From the New York Times–bestselling author of Where Good Ideas Come From and Farsighted, a new look at the power and legacy of great ideas. coK6zL - Read and Download Steven Johnson's book How We Got to Now: Six Innovations That Made the Modern World in PDF, EPub, Mobi, Kindle. DOWNLOAD How We Got to Now: Six Innovations That Made the Modern World By Steven Johnson (Pr [PDF EBOOK EPUB KINDLE]. High Quality Book Media.
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KWH. ([PDF]) How We Got to Now: Six Innovations That Made the Modern World. Detail ○ ○ ○ ○ ○ ○. Author: Steven Johnson Pages: How We Got to Now: Six Innovations That Made the Modern World Click button below to download or read this book. Six Innovations That Made the Modern World. Then you will enjoy Steven Johnson’s “How We Got to Now.”. If you’ve ever wondered how big ideas are born, then you’ve probably come across Steven Johnson’s popular TED Talk.
Or how the bikini trend owes its existence to the Chicago sewer system of the s? Or, say, how mirrors started the Renaissance? And Why? In fact, anyone curious about innovation and related topics will love this book. The links it continually makes are so mindboggling and implausible that you are bound to be left guessing until the very end. Johnson has written nine books, and most of them have received rave reviews.
So as to be able to compete, the bee hummingbird — the smallest bird on earth — evolved to dwarfism. And even better — they developed metabolism and wings which allowed them to hover the same way insects do.
It is about the evolution of human societies. And the unsung heroes who made it possible. Steven Johnson uses the story above to explain his central premise.
And to name it — appropriately — the Hummingbird Effect. You already understand what it is intuitively. Namely, that one simple innovation may open the doors to an entirely new world and launch a hundred more changes, most of them utterly unexpected.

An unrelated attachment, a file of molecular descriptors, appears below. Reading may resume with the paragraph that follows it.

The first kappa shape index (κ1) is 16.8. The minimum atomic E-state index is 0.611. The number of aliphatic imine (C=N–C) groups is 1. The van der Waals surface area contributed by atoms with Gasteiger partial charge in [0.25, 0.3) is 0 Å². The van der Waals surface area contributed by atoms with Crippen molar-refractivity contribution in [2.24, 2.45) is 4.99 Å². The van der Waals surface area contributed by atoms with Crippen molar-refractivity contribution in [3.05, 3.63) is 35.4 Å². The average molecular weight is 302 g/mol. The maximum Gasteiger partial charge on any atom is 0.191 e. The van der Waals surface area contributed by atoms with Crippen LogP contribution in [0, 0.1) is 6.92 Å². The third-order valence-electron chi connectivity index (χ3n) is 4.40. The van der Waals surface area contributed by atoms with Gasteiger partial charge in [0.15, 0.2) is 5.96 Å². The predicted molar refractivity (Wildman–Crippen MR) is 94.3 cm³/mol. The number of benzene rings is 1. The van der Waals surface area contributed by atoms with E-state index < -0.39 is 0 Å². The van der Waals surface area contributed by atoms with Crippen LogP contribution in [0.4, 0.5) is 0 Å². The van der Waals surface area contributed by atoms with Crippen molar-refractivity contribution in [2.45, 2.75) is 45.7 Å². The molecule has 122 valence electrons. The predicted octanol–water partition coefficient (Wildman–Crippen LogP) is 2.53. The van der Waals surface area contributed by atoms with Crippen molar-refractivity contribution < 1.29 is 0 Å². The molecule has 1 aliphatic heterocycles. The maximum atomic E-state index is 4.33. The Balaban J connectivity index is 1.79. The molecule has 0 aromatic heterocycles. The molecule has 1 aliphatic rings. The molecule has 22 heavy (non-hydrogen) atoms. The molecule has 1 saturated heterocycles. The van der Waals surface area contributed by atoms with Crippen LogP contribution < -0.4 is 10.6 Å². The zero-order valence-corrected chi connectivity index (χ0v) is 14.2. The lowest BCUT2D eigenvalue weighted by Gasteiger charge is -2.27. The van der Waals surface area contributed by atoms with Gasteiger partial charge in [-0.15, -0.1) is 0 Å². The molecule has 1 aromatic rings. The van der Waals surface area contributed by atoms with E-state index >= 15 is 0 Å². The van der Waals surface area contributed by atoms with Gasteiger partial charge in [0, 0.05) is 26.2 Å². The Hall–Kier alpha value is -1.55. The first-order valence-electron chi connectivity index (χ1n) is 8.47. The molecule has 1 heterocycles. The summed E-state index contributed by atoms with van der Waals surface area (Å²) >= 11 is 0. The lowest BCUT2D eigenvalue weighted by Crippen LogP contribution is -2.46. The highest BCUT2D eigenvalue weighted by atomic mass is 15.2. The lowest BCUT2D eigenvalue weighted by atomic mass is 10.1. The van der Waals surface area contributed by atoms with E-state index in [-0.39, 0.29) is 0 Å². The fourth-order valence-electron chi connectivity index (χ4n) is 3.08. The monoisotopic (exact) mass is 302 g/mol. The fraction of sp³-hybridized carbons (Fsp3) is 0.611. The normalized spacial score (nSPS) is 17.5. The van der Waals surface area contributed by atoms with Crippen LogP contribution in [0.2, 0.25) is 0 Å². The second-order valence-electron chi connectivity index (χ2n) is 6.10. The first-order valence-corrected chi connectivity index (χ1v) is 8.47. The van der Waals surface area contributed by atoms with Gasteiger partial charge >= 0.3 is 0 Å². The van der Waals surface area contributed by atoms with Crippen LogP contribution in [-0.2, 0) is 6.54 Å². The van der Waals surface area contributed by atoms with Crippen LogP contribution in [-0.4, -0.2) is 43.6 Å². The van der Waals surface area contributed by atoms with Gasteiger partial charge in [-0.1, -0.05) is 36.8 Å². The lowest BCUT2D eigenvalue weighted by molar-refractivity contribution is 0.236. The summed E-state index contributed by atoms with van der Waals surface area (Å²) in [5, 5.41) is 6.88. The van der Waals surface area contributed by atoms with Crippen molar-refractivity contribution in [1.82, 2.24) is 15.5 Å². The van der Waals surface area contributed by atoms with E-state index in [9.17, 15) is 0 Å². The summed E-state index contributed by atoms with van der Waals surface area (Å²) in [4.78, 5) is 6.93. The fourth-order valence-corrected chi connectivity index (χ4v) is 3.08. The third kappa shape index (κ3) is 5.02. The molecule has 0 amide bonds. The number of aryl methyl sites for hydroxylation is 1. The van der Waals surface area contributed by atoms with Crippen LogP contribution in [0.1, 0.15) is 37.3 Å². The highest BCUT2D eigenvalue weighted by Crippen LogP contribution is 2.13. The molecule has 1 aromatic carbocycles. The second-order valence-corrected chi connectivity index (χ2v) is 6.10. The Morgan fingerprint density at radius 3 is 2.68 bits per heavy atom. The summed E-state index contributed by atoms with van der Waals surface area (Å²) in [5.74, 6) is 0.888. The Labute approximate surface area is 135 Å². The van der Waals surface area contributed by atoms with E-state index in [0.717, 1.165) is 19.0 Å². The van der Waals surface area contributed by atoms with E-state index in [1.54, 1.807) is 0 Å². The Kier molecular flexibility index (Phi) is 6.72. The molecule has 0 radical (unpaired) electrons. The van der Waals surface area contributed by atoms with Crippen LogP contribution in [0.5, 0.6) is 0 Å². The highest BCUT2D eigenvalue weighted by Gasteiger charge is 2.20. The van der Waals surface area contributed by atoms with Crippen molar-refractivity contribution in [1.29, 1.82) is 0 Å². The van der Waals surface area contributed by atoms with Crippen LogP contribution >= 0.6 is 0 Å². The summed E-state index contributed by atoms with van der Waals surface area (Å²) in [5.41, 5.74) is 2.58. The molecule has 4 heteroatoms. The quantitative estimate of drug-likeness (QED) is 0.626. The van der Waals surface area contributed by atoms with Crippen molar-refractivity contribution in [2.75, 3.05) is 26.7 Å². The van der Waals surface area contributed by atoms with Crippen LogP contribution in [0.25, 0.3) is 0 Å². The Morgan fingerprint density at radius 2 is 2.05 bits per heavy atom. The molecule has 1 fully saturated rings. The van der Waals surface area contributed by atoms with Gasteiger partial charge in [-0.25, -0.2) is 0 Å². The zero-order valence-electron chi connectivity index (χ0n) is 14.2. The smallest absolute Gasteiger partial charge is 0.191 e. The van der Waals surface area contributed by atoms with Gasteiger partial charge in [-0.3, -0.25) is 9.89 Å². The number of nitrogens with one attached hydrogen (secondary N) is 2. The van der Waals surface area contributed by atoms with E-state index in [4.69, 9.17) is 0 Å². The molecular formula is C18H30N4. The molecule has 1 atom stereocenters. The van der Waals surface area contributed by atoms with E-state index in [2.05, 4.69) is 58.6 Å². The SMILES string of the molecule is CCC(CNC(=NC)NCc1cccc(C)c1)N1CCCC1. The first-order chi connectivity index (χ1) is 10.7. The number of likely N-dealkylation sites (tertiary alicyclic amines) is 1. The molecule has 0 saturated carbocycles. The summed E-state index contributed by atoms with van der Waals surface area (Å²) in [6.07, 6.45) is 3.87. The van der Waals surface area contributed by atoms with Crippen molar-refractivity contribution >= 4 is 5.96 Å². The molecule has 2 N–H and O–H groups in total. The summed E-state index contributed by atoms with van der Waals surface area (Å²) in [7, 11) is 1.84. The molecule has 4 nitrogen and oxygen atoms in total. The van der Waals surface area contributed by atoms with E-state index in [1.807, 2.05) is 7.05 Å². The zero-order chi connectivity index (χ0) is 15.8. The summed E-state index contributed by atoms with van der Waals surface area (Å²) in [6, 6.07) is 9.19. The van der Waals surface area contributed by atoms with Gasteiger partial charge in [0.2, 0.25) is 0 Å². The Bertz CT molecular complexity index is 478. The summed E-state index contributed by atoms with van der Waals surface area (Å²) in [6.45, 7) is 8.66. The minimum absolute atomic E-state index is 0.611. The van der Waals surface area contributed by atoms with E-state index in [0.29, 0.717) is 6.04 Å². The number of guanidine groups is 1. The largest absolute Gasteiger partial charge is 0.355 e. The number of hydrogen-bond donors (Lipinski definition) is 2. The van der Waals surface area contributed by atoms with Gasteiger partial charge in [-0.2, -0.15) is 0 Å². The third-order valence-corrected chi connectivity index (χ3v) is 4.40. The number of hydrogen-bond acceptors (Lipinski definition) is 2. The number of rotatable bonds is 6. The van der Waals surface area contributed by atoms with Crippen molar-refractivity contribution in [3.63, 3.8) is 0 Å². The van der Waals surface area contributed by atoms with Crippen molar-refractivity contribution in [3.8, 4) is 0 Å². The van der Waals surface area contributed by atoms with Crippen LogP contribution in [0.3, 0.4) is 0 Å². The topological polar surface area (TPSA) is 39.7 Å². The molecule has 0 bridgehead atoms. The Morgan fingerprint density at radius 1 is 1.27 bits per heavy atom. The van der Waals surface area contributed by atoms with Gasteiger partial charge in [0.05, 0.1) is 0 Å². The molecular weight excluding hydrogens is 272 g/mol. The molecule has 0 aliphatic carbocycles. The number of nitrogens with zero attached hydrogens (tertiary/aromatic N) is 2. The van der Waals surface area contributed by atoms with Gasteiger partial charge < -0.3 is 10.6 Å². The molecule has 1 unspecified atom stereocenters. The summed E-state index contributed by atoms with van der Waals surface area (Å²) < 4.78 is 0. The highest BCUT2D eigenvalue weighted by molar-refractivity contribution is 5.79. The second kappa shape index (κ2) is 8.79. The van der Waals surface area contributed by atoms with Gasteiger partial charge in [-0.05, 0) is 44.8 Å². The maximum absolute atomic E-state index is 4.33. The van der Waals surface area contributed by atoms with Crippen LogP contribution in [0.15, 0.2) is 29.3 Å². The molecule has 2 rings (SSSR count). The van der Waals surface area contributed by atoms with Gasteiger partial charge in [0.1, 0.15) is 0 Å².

Sometimes, making the connection between the last and the first of them may seem far-fetched; but, even so, it gives the right perspective. So, spoiler alert! No material on Earth mattered more to those conceptual breakthroughs than glass.
And mirrors gave artists another advantage: they were now able to study perspective better. In other words, the Renaissance owes a lot to glass and mirrors. And the Renaissance, coincidentally, was the first period of history when people became self-reflective. Fast forward, and you have lenses and glasses — which made it possible for some people to read even deep into their old age.
And for others to build telescopes and microscopes and see the invisible world all around us.
And yet — soon enough, the human societies may move in a previously unforeseen direction because of his invention. You see, Birdseye is the father of the modern frozen food industry. He discovered fast freezing while ice fishing with the Inuit. Strange, ha? Neither of them mentioned Reginald Fessenden , i. Up Next: "Time" episode airs Wednesday, October 25 at 11 p.
How We Got To Now Preview Your browser does not support inline frames or is currently configured not to display inline frames. Preview of Time Your browser does not support inline frames or is currently configured not to display inline frames.
Here's a taste of what's to come in the episode 'Time'. Preview of Glass Your browser does not support inline frames or is currently configured not to display inline frames.
Find out what is coming up in the episode 'Glass'. Preview of Light Your browser does not support inline frames or is currently configured not to display inline frames. Here's what's coming up in next week's episode - light. Here's what's coming up in next week's episode - light.
In San Francisco, he climbs into a rat and cockroach-infested sewer that keeps the above-ground world clean; in Dubai, he goes skiing in a gigantic indoor winter wonderland in the middle of the desert; and, in Venice, he meets a descendant of Angelo Barovier, the first person to create crystal-clear glass — an invention that creates a chain reaction of innovations that has made everything from deep space exploration to global communication possible.
Episode 4: "Light" airs Wednesday, November 8 at 11 p. See how a French scientist accidentally discovered how to create neon light, leading to a revolution in advertising.
Follow stevenbjohnson on Twitter. Up Next: "Cold" episode airs Wednesday, November 22 at 11 p. Only in the last years have humans learned how to make things cold. Host Steven Johnson explains how ice entrepreneur Frederic Tudor made ice delivery the second biggest export business in the U. Preview of Cold Your browser does not support inline frames or is currently configured not to display inline frames.